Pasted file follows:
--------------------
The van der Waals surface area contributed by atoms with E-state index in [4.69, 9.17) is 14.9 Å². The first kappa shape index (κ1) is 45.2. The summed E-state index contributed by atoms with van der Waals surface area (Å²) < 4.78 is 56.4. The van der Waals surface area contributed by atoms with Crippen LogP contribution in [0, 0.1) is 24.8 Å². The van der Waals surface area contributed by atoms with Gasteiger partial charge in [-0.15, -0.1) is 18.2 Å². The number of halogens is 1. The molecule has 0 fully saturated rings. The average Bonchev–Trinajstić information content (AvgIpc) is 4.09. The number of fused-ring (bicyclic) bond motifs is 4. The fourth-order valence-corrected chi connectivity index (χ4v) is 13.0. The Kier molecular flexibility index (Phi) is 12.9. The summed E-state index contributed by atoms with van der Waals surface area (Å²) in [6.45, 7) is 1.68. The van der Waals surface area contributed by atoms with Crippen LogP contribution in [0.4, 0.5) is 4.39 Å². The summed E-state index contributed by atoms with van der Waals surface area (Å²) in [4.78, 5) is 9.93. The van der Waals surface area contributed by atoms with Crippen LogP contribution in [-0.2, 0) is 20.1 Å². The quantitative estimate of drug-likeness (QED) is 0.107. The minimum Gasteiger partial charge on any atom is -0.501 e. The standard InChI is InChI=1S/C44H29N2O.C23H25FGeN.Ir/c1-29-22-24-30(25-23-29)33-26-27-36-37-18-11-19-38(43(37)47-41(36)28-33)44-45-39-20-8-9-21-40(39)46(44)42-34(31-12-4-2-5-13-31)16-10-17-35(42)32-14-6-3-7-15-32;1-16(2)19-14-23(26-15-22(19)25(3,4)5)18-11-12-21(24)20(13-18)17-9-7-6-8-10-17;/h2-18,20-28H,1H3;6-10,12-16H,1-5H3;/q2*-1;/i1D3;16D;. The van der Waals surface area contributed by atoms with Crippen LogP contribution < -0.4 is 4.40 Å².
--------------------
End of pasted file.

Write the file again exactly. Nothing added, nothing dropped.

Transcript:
The van der Waals surface area contributed by atoms with E-state index in [4.69, 9.17) is 14.9 Å². The first kappa shape index (κ1) is 45.2. The summed E-state index contributed by atoms with van der Waals surface area (Å²) < 4.78 is 56.4. The van der Waals surface area contributed by atoms with Crippen LogP contribution in [0, 0.1) is 24.8 Å². The van der Waals surface area contributed by atoms with Gasteiger partial charge in [-0.15, -0.1) is 18.2 Å². The number of halogens is 1. The molecule has 0 fully saturated rings. The average Bonchev–Trinajstić information content (AvgIpc) is 4.09. The number of fused-ring (bicyclic) bond motifs is 4. The fourth-order valence-corrected chi connectivity index (χ4v) is 13.0. The Kier molecular flexibility index (Phi) is 12.9. The summed E-state index contributed by atoms with van der Waals surface area (Å²) in [6.45, 7) is 1.68. The van der Waals surface area contributed by atoms with Crippen LogP contribution in [0.4, 0.5) is 4.39 Å². The summed E-state index contributed by atoms with van der Waals surface area (Å²) in [4.78, 5) is 9.93. The van der Waals surface area contributed by atoms with Crippen LogP contribution in [-0.2, 0) is 20.1 Å². The quantitative estimate of drug-likeness (QED) is 0.107. The minimum Gasteiger partial charge on any atom is -0.501 e. The standard InChI is InChI=1S/C44H29N2O.C23H25FGeN.Ir/c1-29-22-24-30(25-23-29)33-26-27-36-37-18-11-19-38(43(37)47-41(36)28-33)44-45-39-20-8-9-21-40(39)46(44)42-34(31-12-4-2-5-13-31)16-10-17-35(42)32-14-6-3-7-15-32;1-16(2)19-14-23(26-15-22(19)25(3,4)5)18-11-12-21(24)20(13-18)17-9-7-6-8-10-17;/h2-18,20-28H,1H3;6-10,12-16H,1-5H3;/q2*-1;/i1D3;16D;. The van der Waals surface area contributed by atoms with Crippen LogP contribution < -0.4 is 4.40 Å².